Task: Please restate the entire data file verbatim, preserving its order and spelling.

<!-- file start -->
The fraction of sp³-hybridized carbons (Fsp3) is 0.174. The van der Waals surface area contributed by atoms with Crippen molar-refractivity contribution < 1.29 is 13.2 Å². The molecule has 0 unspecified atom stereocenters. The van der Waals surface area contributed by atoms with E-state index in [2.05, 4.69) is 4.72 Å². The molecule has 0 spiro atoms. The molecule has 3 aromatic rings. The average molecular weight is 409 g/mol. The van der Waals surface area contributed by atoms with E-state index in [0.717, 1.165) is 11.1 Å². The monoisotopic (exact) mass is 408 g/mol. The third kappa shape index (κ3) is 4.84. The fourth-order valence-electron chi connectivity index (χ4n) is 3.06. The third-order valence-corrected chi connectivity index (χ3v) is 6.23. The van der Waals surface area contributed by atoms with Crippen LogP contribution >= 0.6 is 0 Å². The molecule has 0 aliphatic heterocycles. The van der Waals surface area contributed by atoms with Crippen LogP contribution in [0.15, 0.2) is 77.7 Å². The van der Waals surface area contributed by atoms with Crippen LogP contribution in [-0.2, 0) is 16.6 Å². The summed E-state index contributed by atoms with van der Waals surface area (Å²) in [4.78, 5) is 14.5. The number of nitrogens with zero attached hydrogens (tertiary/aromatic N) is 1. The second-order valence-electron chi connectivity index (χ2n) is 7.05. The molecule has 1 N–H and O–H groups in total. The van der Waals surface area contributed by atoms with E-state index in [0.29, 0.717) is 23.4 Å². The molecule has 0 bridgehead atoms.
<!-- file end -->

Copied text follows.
The fraction of sp³-hybridized carbons (Fsp3) is 0.174. The van der Waals surface area contributed by atoms with Crippen molar-refractivity contribution < 1.29 is 13.2 Å². The molecule has 0 unspecified atom stereocenters. The van der Waals surface area contributed by atoms with E-state index in [2.05, 4.69) is 4.72 Å². The molecule has 0 spiro atoms. The molecule has 3 aromatic rings. The average molecular weight is 409 g/mol. The van der Waals surface area contributed by atoms with E-state index in [0.717, 1.165) is 11.1 Å². The monoisotopic (exact) mass is 408 g/mol. The third kappa shape index (κ3) is 4.84. The fourth-order valence-electron chi connectivity index (χ4n) is 3.06. The third-order valence-corrected chi connectivity index (χ3v) is 6.23. The van der Waals surface area contributed by atoms with Crippen LogP contribution >= 0.6 is 0 Å². The molecule has 0 aliphatic heterocycles. The van der Waals surface area contributed by atoms with Crippen LogP contribution in [0.15, 0.2) is 77.7 Å². The van der Waals surface area contributed by atoms with Crippen LogP contribution in [-0.2, 0) is 16.6 Å². The summed E-state index contributed by atoms with van der Waals surface area (Å²) in [4.78, 5) is 14.5. The number of nitrogens with zero attached hydrogens (tertiary/aromatic N) is 1. The second-order valence-electron chi connectivity index (χ2n) is 7.05. The molecule has 1 N–H and O–H groups in total. The van der Waals surface area contributed by atoms with E-state index in [0.29, 0.717) is 23.4 Å². The molecule has 0 bridgehead atoms.